Critical findings on HIV/AIDS teaching and learning at TVET colleges: Study paves way for innovative public-private sector collaboration
The first study ever conducted to ascertain capacities among South African TVET colleges to teach and support learning about HIV/AIDS is complete and the results are already being used for new projects.
This baseline study was conducted in 2015 by the Higher Education and Training HIV/AIDS Programme (HEAIDS) of the Department of Higher Education and Training (DHET).
The study made some critical findings with the overall conclusion that the current HIV/AIDS policies for TVETs are outdated, that the curriculum needs strengthening and that action plans are urgently needed.
The greatest gap across TVETs is that their curricula are almost entirely technical and focussed purely on vocational training. They lack varied content and while some do offer life-skills training, there are many weaknesses that need to be addressed.
This translates into a lack of teaching about health and wellness, exacerbates risky sexual behaviour, substance abuse and gender-based violence and more specifically the inability of students to deal with HIV and related issues in their places of work. These gaps may further have the combined effect of preventing many students from completing their training or entering the job market.
HEAIDS implements a two-pronged approach across 50 technical and vocational training colleges (TVETs) and 26 universities: it supports the roll out of comprehensive campus-based health and wellness initiatives to ensure students and graduates remain healthy. It also strengthens teaching and learning about personal and professional competencies so students can compete as part of a productive labour force.
TVETs are ideally placed to address students on the issues of HIV/AIDS, health and related social challenges because of their location and the central role they play in social and youth development, and as the source of graduates ready to enter various industries.
In explaining the aim of the study, Dr Ramneek Ahluwalia, director of HEAIDS said: “Investment in our youth is an investment well placed.”
The findings are being used to inform strategies on how to improve life orientation teaching in colleges. Essentially this will be done by reviewing and strengthening the curriculum and capacitating lecturers to teach it.
A number of stakeholders and partners are already part of the initiative including the International Labour Organization (ILO), the Department of Mineral Resources (DMR), the Chamber of Mines and the South African Business Coalition on HIV/AIDS (SABCOHA).
HEAIDS intends to share the findings with other role players including the Departments of Labour and Agriculture and Business Unity South Africa (BUSA) in order to strengthen collaborations and maximise the opportunity to improve student through put rates and the national economic outcomes.
“These organisations and their stakeholders have recognised that the HIV/TB co-epidemics take a heavy toll on the labour force – where many recruits are TVET graduates,” continued Dr Ahluwalia. “So while the students are in the higher education and training environment, we have the opportunity to build their skills and competencies to contribute to the management of HIV/TB and related issues in their worlds of work.”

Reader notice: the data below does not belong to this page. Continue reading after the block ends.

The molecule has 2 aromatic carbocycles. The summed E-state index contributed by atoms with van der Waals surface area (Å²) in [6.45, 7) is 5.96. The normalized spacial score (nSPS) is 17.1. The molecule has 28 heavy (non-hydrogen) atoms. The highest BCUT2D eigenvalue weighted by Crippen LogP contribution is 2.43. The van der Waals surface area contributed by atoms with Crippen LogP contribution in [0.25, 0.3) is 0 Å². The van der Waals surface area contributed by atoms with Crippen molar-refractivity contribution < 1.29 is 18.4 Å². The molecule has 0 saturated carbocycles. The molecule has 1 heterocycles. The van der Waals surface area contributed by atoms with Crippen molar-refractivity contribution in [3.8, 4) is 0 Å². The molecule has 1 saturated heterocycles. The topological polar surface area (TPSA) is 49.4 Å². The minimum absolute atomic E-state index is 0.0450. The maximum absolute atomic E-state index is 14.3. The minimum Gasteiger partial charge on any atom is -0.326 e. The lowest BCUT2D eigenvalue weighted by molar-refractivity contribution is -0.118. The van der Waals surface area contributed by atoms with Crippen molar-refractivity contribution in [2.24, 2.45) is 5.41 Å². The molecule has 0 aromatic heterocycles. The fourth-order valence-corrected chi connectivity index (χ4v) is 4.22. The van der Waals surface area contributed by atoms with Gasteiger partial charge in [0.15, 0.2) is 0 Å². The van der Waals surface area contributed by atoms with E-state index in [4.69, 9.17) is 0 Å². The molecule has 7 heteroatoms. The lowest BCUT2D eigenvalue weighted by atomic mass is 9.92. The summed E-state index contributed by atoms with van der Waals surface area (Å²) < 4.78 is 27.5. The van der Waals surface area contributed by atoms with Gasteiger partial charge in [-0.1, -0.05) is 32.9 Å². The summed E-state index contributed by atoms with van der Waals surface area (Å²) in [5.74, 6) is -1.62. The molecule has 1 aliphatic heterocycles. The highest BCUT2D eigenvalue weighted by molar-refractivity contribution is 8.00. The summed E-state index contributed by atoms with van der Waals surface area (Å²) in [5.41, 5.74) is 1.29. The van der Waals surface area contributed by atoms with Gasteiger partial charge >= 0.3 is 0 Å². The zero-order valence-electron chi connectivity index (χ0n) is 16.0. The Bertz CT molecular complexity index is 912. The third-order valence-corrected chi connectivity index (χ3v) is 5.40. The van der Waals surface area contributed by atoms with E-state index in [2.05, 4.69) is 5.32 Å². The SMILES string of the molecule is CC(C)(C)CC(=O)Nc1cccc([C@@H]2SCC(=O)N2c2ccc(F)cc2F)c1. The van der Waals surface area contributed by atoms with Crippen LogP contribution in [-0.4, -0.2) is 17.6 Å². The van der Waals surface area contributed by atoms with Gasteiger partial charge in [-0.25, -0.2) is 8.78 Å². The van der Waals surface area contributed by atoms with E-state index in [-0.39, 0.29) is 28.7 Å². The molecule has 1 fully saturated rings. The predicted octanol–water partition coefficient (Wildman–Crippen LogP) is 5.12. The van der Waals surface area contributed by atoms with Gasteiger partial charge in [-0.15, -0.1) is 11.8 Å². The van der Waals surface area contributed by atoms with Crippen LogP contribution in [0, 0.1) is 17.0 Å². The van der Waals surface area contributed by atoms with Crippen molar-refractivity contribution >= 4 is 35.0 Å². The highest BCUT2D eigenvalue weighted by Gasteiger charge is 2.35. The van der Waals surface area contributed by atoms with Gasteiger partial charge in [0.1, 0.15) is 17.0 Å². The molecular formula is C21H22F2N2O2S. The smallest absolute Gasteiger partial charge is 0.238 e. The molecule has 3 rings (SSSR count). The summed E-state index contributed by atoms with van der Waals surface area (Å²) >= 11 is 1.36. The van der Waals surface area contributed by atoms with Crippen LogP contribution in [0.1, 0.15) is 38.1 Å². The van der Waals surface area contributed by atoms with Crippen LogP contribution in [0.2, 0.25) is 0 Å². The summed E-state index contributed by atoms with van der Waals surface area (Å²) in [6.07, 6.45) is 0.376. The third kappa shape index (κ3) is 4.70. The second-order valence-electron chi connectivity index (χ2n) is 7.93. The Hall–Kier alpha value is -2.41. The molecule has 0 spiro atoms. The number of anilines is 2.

Deputy Minister of Higher Education and Training, Mr Mduduzi Manana said: “Together, DHET, HEAIDS, our stakeholders and other role players have a keen interest in improving the knowledge and competency of young graduates to protect their own health, and enhance the wellbeing of families and communities.”
In line with the HEAIDS’s commitment to ensure more people have access to HIV/AIDS knowledge, prevention and treatment, the study has already reached out to economic sectors which have for decades struggled to mitigate the effects of HIV/TB co-epidemics.
Two pilot projects have begun in the mining and agricultural sectors – South Africa’s major industries. It is important to first look at these two sectors as they are seen to be major employers of labour that come from the TVET colleges. Research suggests that while HIV/AIDS impacts on these particular sectors significantly, TVET curriculum has not yet addressed the need in the training of its students.
South Africa is estimated to have the world’s fifth-largest mining sector which contributes about 18% to the GDP and is one of the top employers in South Africa.
Agriculture is also an important economic sector – largely because of its potential to create jobs. It is estimated that around eight million people are directly or indirectly dependent on agriculture for a living.
Hence, TVETs operating in the mining areas of Gauteng, Limpopo and the Northern Cape will be incorporated into the HEAIDS National Skills Fund programme with ILO, SABCOHA, the DMR and other stakeholders helping to develop and implement richer curricula.
Agricultural courses into which HEAIDS and partners will incorporate new teachings on HIV, TB, STIs and the mainstreaming of gender relations and entrepreneurship will be piloted in TVETs based in KwaZulu-Natal, while mining curriculum will be strengthened with technical guidance on managing the HIV and TB co-infections.
Dr Ahluwalia concluded: “This approach and curriculum relevance bodes well for giving the student a competitive edge as he or she enters the labour market.”